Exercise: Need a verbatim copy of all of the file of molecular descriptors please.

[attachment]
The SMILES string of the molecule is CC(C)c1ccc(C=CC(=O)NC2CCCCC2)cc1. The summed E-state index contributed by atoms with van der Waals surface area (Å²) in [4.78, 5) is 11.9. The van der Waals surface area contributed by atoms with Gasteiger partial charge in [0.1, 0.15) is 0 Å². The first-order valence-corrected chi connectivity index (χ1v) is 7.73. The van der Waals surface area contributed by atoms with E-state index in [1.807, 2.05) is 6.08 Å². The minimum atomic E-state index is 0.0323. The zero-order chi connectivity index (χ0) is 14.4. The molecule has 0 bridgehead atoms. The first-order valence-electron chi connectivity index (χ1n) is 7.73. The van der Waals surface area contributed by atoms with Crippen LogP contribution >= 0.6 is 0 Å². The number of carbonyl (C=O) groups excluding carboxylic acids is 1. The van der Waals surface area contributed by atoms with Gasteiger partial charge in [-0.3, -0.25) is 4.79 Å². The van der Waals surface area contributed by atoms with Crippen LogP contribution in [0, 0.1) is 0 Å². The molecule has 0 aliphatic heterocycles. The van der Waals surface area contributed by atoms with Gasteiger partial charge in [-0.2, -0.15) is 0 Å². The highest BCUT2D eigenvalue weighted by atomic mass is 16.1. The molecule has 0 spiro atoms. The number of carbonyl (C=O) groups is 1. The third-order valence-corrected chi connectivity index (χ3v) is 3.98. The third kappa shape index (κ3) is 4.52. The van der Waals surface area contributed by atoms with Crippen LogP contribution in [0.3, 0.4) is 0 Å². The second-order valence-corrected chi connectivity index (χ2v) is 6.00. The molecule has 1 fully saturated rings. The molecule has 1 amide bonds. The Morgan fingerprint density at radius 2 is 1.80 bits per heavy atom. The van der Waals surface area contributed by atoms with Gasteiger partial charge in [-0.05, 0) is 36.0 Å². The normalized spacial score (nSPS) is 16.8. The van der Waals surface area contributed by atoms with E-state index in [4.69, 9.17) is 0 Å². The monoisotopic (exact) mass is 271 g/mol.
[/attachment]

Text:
The SMILES string of the molecule is CC(C)c1ccc(C=CC(=O)NC2CCCCC2)cc1. The summed E-state index contributed by atoms with van der Waals surface area (Å²) in [4.78, 5) is 11.9. The van der Waals surface area contributed by atoms with Gasteiger partial charge in [0.1, 0.15) is 0 Å². The first-order valence-corrected chi connectivity index (χ1v) is 7.73. The van der Waals surface area contributed by atoms with E-state index in [1.807, 2.05) is 6.08 Å². The minimum atomic E-state index is 0.0323. The zero-order chi connectivity index (χ0) is 14.4. The molecule has 0 bridgehead atoms. The first-order valence-electron chi connectivity index (χ1n) is 7.73. The van der Waals surface area contributed by atoms with Crippen LogP contribution >= 0.6 is 0 Å². The number of carbonyl (C=O) groups excluding carboxylic acids is 1. The van der Waals surface area contributed by atoms with Gasteiger partial charge in [-0.3, -0.25) is 4.79 Å². The van der Waals surface area contributed by atoms with Crippen LogP contribution in [0, 0.1) is 0 Å². The molecule has 0 aliphatic heterocycles. The van der Waals surface area contributed by atoms with Gasteiger partial charge in [-0.2, -0.15) is 0 Å². The highest BCUT2D eigenvalue weighted by atomic mass is 16.1. The molecule has 0 spiro atoms. The number of carbonyl (C=O) groups is 1. The third-order valence-corrected chi connectivity index (χ3v) is 3.98. The third kappa shape index (κ3) is 4.52. The van der Waals surface area contributed by atoms with Crippen LogP contribution in [0.3, 0.4) is 0 Å². The second-order valence-corrected chi connectivity index (χ2v) is 6.00. The molecule has 1 fully saturated rings. The molecule has 1 amide bonds. The Morgan fingerprint density at radius 2 is 1.80 bits per heavy atom. The van der Waals surface area contributed by atoms with Gasteiger partial charge in [-0.05, 0) is 36.0 Å². The normalized spacial score (nSPS) is 16.8. The van der Waals surface area contributed by atoms with E-state index in [4.69, 9.17) is 0 Å². The monoisotopic (exact) mass is 271 g/mol.